Abby M. Dubisar
441 Ross Hall
Spring 2018 office hours: T 3:45-5; Th 12:30-1:45 & by appt
Additional appointments abundantly available throughout the week.
Courses I am Teaching
Engl 592: Core Studies in Rhetoric, Composition, and Professional Communication (Feminist Rhetorics)
Engl 275: Analysis of Popular Culture Texts
Spcm/WS 323: Gender & Communication
Engl 418: Seminar in Argumentation
Engl 611: Seminar in Rhetorical Theory (Fall 2016: Social Justice Rhetorics; Spring 2012: “What Difference Does Rhetoric Make: Activism, Justice, and Social Change”)
Engl 477: Special Topics in Technical Communication
Engl 250: Written, Oral, Visual, and Electronic Communication
Engl 302: Business Communication
Ph.D. English/Composition & Rhetoric, Miami University Ohio
M.A. English, Ohio State University
B.A. English, University of Missouri Kansas City
• gendered/feminist rhetorics
• activist rhetorics/pedagogy
• rhetorics of peace/war
• digital and multimodal writing
• writing across the curriculum/writing in the disciplines
• rhetorical history and theory
• disability studies
About My Teaching
I work to design courses that ask students to understand rhetoric and writing not only as pervasive in their lives but also as avenues by which they can participate in cultural production. To those ends, I emphasize investigating multiple perspectives; engaging in discussion; and crafting arguments, narratives, and counter-discourses with alphabetic and digital projects.
How I Came to Teach Rhetoric and Composition
I have always been interested in how people use literacy practices like writing and speaking to accomplish their goals. And my interest remains in discovering and analyzing how citizens use rhetoric to get things done in their lives.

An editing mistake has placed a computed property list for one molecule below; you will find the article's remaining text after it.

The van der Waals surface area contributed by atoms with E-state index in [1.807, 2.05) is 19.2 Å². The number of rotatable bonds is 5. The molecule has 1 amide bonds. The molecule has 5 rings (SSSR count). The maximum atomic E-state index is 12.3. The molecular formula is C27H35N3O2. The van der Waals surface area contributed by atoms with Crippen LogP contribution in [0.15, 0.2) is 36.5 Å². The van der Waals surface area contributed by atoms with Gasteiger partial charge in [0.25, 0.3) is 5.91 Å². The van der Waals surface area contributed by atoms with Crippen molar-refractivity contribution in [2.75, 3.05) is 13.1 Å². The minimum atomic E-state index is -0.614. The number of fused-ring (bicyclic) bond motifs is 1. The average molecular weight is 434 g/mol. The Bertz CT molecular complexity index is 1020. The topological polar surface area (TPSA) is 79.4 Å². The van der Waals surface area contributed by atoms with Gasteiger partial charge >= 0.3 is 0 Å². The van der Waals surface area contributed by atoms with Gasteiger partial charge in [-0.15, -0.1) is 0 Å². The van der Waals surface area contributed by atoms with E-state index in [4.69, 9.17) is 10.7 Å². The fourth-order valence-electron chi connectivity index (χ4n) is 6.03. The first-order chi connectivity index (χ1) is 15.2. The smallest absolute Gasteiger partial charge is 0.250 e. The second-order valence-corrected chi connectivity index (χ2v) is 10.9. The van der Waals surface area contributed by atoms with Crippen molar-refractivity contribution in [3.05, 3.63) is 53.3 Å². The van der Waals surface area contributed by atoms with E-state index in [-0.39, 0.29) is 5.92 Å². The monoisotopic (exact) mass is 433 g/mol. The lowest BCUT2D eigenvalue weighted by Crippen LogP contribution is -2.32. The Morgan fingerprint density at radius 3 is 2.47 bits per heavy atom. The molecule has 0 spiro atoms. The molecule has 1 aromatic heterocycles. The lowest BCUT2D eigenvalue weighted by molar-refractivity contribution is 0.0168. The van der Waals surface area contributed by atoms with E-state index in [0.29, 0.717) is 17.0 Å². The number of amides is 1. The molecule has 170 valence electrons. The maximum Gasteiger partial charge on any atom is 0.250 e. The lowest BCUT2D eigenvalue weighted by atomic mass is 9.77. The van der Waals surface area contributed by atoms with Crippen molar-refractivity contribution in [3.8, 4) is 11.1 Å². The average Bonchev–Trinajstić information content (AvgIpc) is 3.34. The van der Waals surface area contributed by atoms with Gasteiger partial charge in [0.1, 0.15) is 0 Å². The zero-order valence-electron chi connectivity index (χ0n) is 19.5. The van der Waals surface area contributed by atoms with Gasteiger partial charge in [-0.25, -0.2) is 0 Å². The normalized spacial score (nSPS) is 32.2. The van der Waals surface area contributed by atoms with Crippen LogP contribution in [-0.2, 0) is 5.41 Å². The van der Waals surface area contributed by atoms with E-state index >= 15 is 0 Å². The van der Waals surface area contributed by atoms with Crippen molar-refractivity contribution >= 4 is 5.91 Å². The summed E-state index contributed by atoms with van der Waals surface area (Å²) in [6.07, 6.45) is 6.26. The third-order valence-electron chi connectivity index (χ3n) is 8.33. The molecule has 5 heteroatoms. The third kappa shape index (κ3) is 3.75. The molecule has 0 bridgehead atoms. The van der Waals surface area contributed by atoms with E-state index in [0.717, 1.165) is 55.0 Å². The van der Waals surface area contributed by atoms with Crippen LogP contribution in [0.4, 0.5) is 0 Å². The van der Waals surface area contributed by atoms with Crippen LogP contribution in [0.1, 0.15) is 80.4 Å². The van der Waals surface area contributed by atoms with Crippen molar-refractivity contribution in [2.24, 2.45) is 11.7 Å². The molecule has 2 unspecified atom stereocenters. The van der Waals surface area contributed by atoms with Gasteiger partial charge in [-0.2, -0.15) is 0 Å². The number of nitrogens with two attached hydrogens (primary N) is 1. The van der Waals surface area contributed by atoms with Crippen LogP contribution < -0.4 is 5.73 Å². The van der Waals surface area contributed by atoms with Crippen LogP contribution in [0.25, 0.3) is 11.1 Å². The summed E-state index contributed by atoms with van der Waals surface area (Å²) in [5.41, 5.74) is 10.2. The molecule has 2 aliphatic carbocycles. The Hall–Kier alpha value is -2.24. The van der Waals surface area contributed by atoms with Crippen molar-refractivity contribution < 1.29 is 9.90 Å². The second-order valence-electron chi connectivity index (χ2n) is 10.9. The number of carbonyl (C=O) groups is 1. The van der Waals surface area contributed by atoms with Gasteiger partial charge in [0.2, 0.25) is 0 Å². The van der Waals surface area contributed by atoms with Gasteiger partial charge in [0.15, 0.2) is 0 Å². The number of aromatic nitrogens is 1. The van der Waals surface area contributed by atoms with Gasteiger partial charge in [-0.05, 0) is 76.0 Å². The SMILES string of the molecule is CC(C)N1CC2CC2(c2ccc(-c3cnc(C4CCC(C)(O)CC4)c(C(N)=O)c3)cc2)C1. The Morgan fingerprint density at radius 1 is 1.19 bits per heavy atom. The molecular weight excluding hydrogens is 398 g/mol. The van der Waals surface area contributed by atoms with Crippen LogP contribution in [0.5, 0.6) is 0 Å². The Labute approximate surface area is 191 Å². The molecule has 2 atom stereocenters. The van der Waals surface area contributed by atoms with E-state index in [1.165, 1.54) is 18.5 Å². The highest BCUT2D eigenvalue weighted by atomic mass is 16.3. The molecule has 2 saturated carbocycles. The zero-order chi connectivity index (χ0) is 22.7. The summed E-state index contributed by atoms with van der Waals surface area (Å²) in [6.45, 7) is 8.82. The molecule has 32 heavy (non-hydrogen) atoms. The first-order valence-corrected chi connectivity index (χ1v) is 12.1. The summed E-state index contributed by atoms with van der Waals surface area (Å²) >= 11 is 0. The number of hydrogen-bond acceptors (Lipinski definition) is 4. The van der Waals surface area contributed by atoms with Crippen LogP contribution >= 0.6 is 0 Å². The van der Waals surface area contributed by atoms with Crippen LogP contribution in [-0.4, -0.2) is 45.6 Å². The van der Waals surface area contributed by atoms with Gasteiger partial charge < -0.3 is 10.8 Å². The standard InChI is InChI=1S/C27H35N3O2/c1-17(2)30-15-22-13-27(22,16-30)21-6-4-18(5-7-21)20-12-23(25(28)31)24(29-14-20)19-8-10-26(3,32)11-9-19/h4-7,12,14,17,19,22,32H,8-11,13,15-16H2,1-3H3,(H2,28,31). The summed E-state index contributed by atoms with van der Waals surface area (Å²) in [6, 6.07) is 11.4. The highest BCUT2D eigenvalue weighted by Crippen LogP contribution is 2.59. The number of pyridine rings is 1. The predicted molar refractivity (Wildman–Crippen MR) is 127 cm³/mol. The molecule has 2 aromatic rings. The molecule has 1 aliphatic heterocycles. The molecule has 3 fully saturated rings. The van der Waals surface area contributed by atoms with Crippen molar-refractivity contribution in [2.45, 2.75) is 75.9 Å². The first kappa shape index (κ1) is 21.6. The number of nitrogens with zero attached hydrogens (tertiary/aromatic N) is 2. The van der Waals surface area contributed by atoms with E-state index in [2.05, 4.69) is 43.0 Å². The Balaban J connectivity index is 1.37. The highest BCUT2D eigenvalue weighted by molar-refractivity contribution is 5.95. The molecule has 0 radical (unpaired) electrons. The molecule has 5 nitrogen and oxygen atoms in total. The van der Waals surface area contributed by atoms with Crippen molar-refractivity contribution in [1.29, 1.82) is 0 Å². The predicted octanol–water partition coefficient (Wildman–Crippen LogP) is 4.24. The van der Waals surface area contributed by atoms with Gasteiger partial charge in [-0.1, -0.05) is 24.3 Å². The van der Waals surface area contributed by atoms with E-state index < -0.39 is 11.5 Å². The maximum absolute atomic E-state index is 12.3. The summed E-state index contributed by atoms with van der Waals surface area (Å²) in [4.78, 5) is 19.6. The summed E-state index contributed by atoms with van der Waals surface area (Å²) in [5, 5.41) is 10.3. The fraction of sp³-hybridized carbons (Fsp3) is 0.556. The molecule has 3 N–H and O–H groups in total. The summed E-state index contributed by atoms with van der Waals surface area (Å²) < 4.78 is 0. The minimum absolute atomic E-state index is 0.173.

Dubisar, Abby M. “Toward a Feminist Food Rhetoric. Rhetoric Review, vol. 37, no. 1, 2018.
Dubisar, Abby M. and Kathleen P. Hunt. “Teaching Ethos from the Dumpster: Dive and Food Waste Rhetorics.” Communication Teacher. volume 32, issue 2.
Dubisar, Abby M., Claire Lattimer, Rahemma Mayfield, Makayla McGrew, Joanne Myers, Bethany Russell, and Jessica Thomas. “Haul, Parody, Remix: Mobilizing Feminist Rhetorical Criticism With Video.” Computers and Composition, vol. 44, 2017, pp. 52-66. doi.org/10.1016/j.compcom.2017.03.002
Dubisar, Abby M. “Linking Rural Women Transnationally: Iowa’s ‘First Lady of the Farm’ and Post WWII Ethos.” Peitho: Journal of the Coalition of Women Scholars in the History of Rhetoric and Composition, vol. 19, no. 1, 2016.
Dubisar, Abby M. “‘If I Can’t Bake, I Don’t Want To Be Part of Your Revolution’: CODEPINK’s Activist Literacies of Peace and Pie.” Community Literacy Journal, vol. 10, no. 2, 2016, pp. 1-18.
Dubisar, Abby M. “Embodying and Disabling Antiwar Activism: Disrupting YouTube’s ‘Mother’s Day for Peace.’” Rhetoric Review. 34:1 (2015): 56-73.
Dadas, Caroline, Abby M. Dubisar, Denise Landrum-Geyer, and Kate Ronald. “Composing a Curricular Circle: A WAC Program/Writing Center Embedded in Business.” Composition Forum 30 (Fall 2014).
Dubisar, Abby M. and Jason Palmeri. “Palin/Pathos/Peter Griffin: Political Video Remix and Composition Pedagogy.” Computers and Composition 27:2 (June 2010): 77-93.
Dubisar, Abby M. “Promoting Peace, Subverting Domesticity: Cookbooks Against War, 1968-1982.” Food, Feminisms, and Rhetorics. Melissa Goldthwaite, Ed. Carbondale, IL: Southern Illinois University Press, 2017.
Adsanatham, Chanon, Abby Dubisar, et al. “Going Multimodal: Programmatic, Curricular, and Classroom Change.” Multimodal Literacies and Emerging Genres in Student Compositions. Eds. Carl Whithaus & Tracey Bowen. University of Pittsburgh Press, 2013. 282-312.
Dubisar, Abby M. “Motherhood and Activism in the Dis/Enabling Context of War: The Case of Cindy Sheehan.” Disability and Mothering: Liminal Spaces of Embodied Knowledge. Eds. Cynthia Lewiecki-Wilson and Jennifer Cellio. Syracuse University Press, 2011. 222-239.
My current projects include archival research on Iowa writer and activist Ruth Buxton Sayre (1896-1980), “First Lady of the Farm”; several analyses of activist YouTube videos that connect definitions of womanhood and mothering with social justice causes; and a study of classroom definitions of “student participation” that privilege oral communication over other forms of communication that argues for more substantially connecting teachers’ notions of “participation” with concepts of accessibility and universal design.
Outside of the University
When not in the classroom, my office, or the library, I can be found knitting, cooking vegetarian food, enjoying Ames’s lovely parks, exploring Iowa by biking and walking, and taking in the local live music scene.